From the AAJ News Brief from March 23, 2010:
USA Today (3/23, O’Donnell) reports that in a Washington, DC, press conference scheduled for today, an attorney in a case against Toyota will claim that the automaker’s “safety systems are ‘deficient’ because they do not detect problems that lead to unintended acceleration. … Disputing Toyota’s claims that its ‘fail-safe’ systems prevent unwanted acceleration will be Tom Murray, a Sandusky, Ohio, lawyer who has brought dozens of unintended-acceleration cases over 20 years, and three British engineers who specialize in electronics and electromagnetic interference (EMI) from signals in or outside the car. The group also contends that no amount of testing could assure Toyota that EMI or software glitches can’t cause unintended acceleration.”
California sisters sue Toyota over 2008 crash. The San Jose Mercury News (3/23, Salonga) reports that a pair of sisters from Contra Costa County, California, filed suit this week alleging that Toyota is responsible “for injuries they suffered in a 2008 car accident, claiming their Camry suddenly accelerated and sent them crashing into a brick wall… The suit further claims that a recall of that Camry model would have prevented the accident.”
Toyota told dealers sudden acceleration linked to electronics in 2002. CNN (3/23, Griffin, Fitzpatrick) reports that in a 2002 technical service bulletin to its dealerships, Toyota warned “that Camry owners were complaining about throttles surging and recommended adjustments in an electronic control unit to fix the problem.” The document “went to every U.S. Toyota dealership in late August 2002 after some customers reported their vehicles were speeding up unexpectedly. ‘Some 2002 model year Camry vehicles may exhibit a surging during light throttle input at speeds between 38-42 mph,’ the bulletin states. ‘The Engine Control Module (ECM) calibration has been revised to correct this condition.'” CNN contrasts this document with Toyota’s repeated insistence that its sudden acceleration problems are not due to electronic factors.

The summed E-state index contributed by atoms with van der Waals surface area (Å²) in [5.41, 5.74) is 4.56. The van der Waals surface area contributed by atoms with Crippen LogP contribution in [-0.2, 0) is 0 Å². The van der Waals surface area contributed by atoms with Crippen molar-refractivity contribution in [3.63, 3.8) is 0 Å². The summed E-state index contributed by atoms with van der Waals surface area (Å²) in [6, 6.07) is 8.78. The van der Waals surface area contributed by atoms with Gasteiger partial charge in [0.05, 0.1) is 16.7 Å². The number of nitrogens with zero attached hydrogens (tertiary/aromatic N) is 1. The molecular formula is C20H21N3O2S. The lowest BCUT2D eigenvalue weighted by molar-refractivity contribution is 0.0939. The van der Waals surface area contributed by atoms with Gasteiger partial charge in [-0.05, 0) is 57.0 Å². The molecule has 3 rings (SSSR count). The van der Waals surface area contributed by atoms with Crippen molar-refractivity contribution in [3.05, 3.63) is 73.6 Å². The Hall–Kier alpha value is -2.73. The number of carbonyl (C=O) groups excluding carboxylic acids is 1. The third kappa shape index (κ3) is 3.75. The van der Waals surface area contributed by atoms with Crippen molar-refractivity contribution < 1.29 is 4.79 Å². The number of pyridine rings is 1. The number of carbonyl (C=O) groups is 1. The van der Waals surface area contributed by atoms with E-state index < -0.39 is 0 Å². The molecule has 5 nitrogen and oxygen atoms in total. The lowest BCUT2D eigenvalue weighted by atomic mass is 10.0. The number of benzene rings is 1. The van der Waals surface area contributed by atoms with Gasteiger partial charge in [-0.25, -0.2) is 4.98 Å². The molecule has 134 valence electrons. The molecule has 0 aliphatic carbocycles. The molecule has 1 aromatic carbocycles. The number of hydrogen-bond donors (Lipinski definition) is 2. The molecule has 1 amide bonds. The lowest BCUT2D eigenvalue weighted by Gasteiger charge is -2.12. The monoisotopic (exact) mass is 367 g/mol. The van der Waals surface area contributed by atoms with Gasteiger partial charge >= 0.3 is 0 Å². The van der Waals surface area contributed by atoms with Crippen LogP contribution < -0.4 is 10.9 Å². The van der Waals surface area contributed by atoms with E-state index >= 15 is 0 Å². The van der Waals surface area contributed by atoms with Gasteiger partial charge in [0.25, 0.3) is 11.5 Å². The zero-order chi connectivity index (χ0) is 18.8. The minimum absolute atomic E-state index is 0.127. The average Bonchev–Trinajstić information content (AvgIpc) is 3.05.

Toyota Announces Plan To Replace Accelerators In Secondary Recall. The New York Times (3/23, Maynard, Bunkley) reports that Toyota has announced that its dealerships will “provide replacement accelerator pedals to owners unhappy with repairs” after a series of cases of unintended acceleration in cars that have already been through the recall process. “‘Accelerator pedal replacement is based on specific customer request only,’ said the memo, which was addressed to dealers, service managers and parts managers. ‘Dealers are not to solicit pedal replacement.'”
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